If, as a university student, you are using a system such as Banner or Blackboard, you probably have the ability of printing your own transcript. Be aware, however, that according to regulations, such a transcript is insufficient for H-1B petition purposes. That is, submitting such a transcript might not be convincing to the government reviewer, and might result in a request for a “real” transcript—that is, one that is issued by the university itself, generally by the registrar’s office. I am not saying that every petition submitted with an unofficial transcript will be delayed or denied, but rather that you are safer if you comply with the requirement by submitting an official transcript.
For this reason, try to take care of such matters earlier rather than later. An official transcript typically comes from the registrar’s office of the university. They often require a week or two to process a transcript request, and often they do not take credit cards, only checks. The sooner you can supply an official transcript, the sooner your attorney will be able to file, and the greater your chances of “beating the cap.”
Photocopies rather than originals
The government could ask you to provide an original version of a document, such as a passport or transcript. However, I have never received such a request. For this reason, save original documents in your personal file, and submit only photocopies instead. More importantly, make sure your photocopies are accurate ones of unaltered original documents. Do not submit photocopies of altered original documents, because doing so could get you into really serious trouble.
Any document you submit that is not already in English must be accompanied by a certified English translation. The person who certifies the translation must be someone who is fluent in English and the other language, and must sign a statement regarding their fluency and also that the translation is accurate. That person also may be the one who actually does the translation, but need not be. Therefore, for example, you yourself could translate the document, then have another person merely review and certify the translation.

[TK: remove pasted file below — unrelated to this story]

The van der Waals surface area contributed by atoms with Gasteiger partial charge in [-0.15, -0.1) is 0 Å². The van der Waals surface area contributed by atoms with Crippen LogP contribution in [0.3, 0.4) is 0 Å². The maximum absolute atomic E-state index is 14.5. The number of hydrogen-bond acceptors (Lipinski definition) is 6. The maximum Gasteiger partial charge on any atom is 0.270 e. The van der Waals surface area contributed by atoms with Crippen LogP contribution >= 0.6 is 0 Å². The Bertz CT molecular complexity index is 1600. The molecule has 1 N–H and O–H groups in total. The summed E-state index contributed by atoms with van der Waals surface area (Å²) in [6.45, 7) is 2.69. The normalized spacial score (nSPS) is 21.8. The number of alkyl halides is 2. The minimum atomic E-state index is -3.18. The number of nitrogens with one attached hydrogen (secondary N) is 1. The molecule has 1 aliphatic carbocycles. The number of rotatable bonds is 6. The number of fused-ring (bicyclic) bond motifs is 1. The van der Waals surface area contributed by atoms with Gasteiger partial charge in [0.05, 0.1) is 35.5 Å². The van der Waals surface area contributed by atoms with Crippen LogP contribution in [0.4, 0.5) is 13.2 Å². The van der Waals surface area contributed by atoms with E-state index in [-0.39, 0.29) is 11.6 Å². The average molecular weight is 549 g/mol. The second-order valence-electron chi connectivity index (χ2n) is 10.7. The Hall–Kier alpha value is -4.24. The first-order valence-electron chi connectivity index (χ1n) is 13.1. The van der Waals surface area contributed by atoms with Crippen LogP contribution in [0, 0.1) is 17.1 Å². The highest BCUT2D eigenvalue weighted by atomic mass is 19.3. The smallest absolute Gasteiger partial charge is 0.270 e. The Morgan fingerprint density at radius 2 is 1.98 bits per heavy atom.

Use consistent email address
If you send information to your attorney via e-mail, try to be consistent with respect to the email address you use. That is, avoid using more than one email address. By using a consistent single address, you make your attorney’s job less complicated in reviewing and looking for your previous e-mail. In addition, remember that email is not secure. Therefore, you might want to avoid providing sensitive information such as a social security number via email, but rather do so verbally or via fax or regular mail.
Premium processing does not gain you any cap advantage
Understanding the limitations of premium processing is important, especially if you yourself will be paying for it. In particular, a petition that specifies premium processing gets no special treatment with regard to the cap. In other words, there is no special set-aside, that is, no reserved number of cap spaces for premium processing petitions. Put another way, only after a petition is counted against the cap (assuming it even arrives in time) will its premium processing status be taken into account.
In general, the sooner you can work following the petition filing, the more sense premium processing makes. Conversely, the longer you must wait, the less sense premium processing makes. If, for example, your employer is exempt from the cap, meaning that you could work immediately upon approval, then you would want to consider premium processing. Of course, you would need to make a financial calculation to see if the approximately 1.5 months of time you save versus regular processing (i.e. the 1.5 months of extra income) outweighs the extra $1225 fee for premium processing.
On the other hand, if your petition is filed on April 1, but you cannot work until October 1, then premium processing does not benefit you financially. In this case, the potentially faster time to a decision doesn’t allow you to work sooner. The only potential benefit in this case is peace of mind.
Blue ink for signatures
Whoever signs any United States Citizenship and Immigration Services (USCIS) form, such as the I-129 petition itself, the G-28 notice of appearance or the I-905 premium processing request, should consider using blue ink. Because USCIS requires original signatures, one in blue ink is less likely to be mistaken as a photocopied signature and less likely to be questioned or rejected.